The EzriCare Artificial Tears come in a 15 ml bottle in a solution with an active ingredient called carboxymethylcellulose sodium which is commonly found in many eye drops. This sodium substance produces the effect of actual tears, helping to moisten and soothe the eyes.

Although EzriCare is the brand attached to the Artificial Tears Drops, they are not made by EzriCare. The Artificial Tears drops were formulated and designed by Aru Pharma Inc., and the product is made in India by Global Pharma Healthcare PVT LTD.

EzriCare Artificial Tear Drops Linked to Serious Bacterial Infections

In January 2023, the CDC began to investigate reports of more than 50 bacterial infections in 12 states. The infections seemed to be related to OTC eye drop products. The CDC reports included infections of the cornea, intraocular fluids, respiratory tract, urinary tract infections.

CDC investigation found the source of the infections appeared to be EzriCare Artificial Tears. After performing chemical analysis testing on previously opened bottles of EzriCare drops, CDC identified they included a bacteria called Pseudomonas aeruginosa.

What is Pseudomonas aeruginosa?

Pseudomonas aeruginosa is typically found in soil and water. This bacteria bacteria often causes infections in humans, most commonly in the lungs or in the blood. Pseudomonas aeruginosa is especially dangerous as it constantly evolves to allude antibiotic treatments.

Thousands of Deaths from Pseudomonas aeruginosa

Testing has shown these bacteria resist most routine antibiotics. In 2017, Pseudomonas aeruginosa caused 2,7000 deaths among hospital patients in the U.S.

The CDC has isolated the specific strain of Pseudomonas aeruginosa, identifying it as Verona Integron-mediated Metallo-β-lactamase (VIM) and Guiana-Extended Spectrum-β-Lactamase (GES)-producing carbapenem-resistant Pseudomonas aeruginosa (“VIM-GES-CRPA”). This is a particularly dangerous strand of bacteria.

Infections from Eye Drops Cause Serious Injuries and Death

People who used the contaminated eye drops have developed severe infections in the cornea and intraocular fluids. These infections have resulted in permanent vision loss, vision impairment, even eye amputations. Bacteria in Ezricare eye drops has caused some people to develop urinary and respiratory tract infections. In at least one case, the infection caused by the eye drops triggered sepsis (a bloodstream infection) that led to a patient’s death.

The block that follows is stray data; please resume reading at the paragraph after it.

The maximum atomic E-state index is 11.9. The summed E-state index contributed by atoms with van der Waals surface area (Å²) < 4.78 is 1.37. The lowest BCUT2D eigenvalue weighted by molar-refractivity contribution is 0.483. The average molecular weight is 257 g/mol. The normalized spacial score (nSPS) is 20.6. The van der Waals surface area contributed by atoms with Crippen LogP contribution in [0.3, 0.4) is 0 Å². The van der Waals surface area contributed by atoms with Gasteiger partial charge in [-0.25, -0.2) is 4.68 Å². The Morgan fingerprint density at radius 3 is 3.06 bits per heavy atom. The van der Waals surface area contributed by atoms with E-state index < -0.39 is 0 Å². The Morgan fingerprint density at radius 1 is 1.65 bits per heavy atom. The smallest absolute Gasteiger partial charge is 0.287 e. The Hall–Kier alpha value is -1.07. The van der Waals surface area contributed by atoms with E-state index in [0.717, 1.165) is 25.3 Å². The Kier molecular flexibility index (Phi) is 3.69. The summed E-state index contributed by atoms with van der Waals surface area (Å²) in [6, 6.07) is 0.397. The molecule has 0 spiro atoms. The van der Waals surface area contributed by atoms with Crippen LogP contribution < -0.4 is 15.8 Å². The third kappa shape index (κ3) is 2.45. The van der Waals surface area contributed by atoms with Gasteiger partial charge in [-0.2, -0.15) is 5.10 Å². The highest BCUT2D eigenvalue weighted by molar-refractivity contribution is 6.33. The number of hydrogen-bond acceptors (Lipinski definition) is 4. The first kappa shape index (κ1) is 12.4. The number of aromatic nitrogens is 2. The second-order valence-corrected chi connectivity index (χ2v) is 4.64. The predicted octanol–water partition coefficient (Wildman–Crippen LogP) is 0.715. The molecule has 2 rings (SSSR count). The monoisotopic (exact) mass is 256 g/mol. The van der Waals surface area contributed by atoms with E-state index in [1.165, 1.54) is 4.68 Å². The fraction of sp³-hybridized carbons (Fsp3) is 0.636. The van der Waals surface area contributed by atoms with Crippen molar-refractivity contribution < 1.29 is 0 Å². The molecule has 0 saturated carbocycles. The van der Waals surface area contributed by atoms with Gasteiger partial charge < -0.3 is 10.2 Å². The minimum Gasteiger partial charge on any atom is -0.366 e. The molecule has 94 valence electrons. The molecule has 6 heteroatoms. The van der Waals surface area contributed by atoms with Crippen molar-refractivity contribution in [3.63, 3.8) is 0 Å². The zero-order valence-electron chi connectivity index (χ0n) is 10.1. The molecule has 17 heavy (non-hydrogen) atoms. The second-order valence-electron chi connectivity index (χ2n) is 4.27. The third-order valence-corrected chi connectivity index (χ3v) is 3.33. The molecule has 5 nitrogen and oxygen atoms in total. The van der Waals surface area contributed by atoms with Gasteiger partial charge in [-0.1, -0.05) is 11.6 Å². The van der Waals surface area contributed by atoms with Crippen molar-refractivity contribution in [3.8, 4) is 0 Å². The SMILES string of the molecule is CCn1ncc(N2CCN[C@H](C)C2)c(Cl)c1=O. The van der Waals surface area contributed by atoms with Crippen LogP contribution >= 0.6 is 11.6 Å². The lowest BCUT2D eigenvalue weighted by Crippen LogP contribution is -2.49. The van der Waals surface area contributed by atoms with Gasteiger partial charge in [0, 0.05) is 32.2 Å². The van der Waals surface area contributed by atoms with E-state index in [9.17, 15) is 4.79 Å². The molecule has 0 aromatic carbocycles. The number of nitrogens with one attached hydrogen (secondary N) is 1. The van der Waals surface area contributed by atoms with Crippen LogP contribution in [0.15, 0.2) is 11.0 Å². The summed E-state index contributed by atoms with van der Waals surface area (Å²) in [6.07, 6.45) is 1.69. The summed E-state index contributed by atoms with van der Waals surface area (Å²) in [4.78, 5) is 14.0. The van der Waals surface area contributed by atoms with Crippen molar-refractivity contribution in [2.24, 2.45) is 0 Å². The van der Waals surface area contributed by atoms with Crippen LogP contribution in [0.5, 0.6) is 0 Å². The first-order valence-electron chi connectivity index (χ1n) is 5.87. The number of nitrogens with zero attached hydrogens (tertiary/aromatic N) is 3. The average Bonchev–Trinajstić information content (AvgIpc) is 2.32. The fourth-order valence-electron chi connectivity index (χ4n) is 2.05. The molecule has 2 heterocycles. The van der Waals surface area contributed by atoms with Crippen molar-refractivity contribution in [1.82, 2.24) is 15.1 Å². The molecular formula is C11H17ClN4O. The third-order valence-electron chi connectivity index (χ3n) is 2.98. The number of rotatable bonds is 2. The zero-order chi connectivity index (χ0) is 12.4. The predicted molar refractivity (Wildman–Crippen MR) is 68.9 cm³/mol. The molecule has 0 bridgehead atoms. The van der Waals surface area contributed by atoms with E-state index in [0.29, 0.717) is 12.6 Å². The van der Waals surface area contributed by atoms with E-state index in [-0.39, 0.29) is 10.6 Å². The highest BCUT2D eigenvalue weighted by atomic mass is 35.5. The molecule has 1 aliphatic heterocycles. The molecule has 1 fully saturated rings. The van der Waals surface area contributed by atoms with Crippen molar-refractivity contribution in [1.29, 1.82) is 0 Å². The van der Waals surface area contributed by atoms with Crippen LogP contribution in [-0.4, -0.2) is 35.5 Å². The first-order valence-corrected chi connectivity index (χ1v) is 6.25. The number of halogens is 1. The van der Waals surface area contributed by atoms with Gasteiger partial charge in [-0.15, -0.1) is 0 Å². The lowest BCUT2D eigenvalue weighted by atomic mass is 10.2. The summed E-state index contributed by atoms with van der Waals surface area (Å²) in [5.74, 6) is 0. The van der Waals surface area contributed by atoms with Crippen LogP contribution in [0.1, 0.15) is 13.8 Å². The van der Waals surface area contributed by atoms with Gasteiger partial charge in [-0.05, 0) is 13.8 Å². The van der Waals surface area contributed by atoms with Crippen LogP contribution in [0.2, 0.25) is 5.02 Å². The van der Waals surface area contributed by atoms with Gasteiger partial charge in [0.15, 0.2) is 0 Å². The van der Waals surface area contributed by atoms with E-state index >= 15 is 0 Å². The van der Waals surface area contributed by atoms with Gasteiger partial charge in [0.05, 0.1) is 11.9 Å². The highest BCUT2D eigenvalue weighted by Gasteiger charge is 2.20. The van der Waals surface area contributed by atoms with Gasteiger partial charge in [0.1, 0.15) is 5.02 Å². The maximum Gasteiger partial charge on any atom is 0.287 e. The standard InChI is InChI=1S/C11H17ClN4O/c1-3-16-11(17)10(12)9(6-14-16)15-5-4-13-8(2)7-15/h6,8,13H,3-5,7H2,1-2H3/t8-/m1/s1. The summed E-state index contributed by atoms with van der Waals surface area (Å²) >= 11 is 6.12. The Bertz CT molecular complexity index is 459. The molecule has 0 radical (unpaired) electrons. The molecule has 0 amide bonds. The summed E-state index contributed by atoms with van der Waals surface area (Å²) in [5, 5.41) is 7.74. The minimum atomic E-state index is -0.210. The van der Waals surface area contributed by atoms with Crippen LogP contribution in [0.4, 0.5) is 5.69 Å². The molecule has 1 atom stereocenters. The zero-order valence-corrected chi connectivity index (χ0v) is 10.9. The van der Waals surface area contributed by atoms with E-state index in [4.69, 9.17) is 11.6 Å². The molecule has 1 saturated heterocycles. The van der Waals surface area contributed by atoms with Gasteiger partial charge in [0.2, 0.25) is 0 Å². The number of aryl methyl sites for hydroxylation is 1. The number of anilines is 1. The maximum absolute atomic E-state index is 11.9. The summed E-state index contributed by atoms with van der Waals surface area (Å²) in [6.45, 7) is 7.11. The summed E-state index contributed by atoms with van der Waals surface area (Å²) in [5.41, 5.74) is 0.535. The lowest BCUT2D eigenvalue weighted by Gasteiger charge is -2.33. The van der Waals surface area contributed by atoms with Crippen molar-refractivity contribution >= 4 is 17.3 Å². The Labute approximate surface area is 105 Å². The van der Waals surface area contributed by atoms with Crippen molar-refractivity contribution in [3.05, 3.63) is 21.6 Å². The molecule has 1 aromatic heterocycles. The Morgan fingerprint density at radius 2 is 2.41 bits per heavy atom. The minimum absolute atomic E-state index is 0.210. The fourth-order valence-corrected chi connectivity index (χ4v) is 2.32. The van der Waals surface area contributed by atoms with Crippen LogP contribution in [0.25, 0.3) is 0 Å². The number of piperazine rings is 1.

How Did Artificial Tears Drops get Contaminated?

It’s not clear how the EzriCare Artificial Tears eye drops were contaminated. CDC ran laboratory tests on previously opened bottles of EzriCare eye drops bottles from different production lots. Some came from reported infection victims; others came from from non-infected consumers.

Testing the bottles confirmed Pseudomonas aeruginosa bacteria was in the eye drops. Advanced analysis of the bacteria strain found in the bottles matched the strain detected in victims of the outbreak. This testing proved EzriCare eye drops was the infections’ source.

Because all eye drop products are preservative-free, bacteria can unfortunately run wild in them.

Assembly Line Errors?

Bacteria contamination in the bottles most likely occurred in the manufacturing process, perhaps on the assembly line, or perhaps at the manufacturing facility.

CDC Reports the Strain

The CDC reported that its testing could identify “the presence of the outbreak strain in opened EzriCare bottles with different lot numbers collected from two states.” The CDC isolated the outbreak strain from 13 sputum or bronchial washes, 11 cornea swabs, seven urine samples, two blood samples, 25 rectal swabs, and four other nonsterile sources.

What did Walmart and Amazon Know About Global Pharma?